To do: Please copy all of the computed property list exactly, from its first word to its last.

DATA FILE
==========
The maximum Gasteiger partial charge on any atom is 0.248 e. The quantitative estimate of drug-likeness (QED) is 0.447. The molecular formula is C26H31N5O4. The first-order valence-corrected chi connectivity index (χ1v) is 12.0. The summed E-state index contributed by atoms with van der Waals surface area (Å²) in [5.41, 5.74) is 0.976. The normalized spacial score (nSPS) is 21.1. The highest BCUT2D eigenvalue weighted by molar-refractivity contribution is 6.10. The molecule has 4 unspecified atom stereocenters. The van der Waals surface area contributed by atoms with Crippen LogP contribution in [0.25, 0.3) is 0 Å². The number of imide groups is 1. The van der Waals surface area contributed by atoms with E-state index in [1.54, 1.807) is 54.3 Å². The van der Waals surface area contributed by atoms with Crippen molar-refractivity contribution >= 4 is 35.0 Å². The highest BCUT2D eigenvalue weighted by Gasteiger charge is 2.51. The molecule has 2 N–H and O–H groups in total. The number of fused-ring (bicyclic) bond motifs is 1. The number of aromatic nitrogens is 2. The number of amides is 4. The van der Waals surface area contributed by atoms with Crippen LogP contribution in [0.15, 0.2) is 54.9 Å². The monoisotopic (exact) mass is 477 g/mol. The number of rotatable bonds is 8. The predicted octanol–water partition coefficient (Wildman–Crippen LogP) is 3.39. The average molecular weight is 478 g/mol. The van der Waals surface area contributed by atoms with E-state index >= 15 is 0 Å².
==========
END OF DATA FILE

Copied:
The maximum Gasteiger partial charge on any atom is 0.248 e. The quantitative estimate of drug-likeness (QED) is 0.447. The molecular formula is C26H31N5O4. The first-order valence-corrected chi connectivity index (χ1v) is 12.0. The summed E-state index contributed by atoms with van der Waals surface area (Å²) in [5.41, 5.74) is 0.976. The normalized spacial score (nSPS) is 21.1. The highest BCUT2D eigenvalue weighted by molar-refractivity contribution is 6.10. The molecule has 4 unspecified atom stereocenters. The van der Waals surface area contributed by atoms with Crippen LogP contribution in [0.25, 0.3) is 0 Å². The number of imide groups is 1. The van der Waals surface area contributed by atoms with E-state index in [1.54, 1.807) is 54.3 Å². The van der Waals surface area contributed by atoms with Crippen molar-refractivity contribution >= 4 is 35.0 Å². The highest BCUT2D eigenvalue weighted by Gasteiger charge is 2.51. The molecule has 2 N–H and O–H groups in total. The number of fused-ring (bicyclic) bond motifs is 1. The number of aromatic nitrogens is 2. The number of amides is 4. The van der Waals surface area contributed by atoms with Crippen LogP contribution in [0.15, 0.2) is 54.9 Å². The monoisotopic (exact) mass is 477 g/mol. The number of rotatable bonds is 8. The predicted octanol–water partition coefficient (Wildman–Crippen LogP) is 3.39. The average molecular weight is 478 g/mol. The van der Waals surface area contributed by atoms with E-state index >= 15 is 0 Å².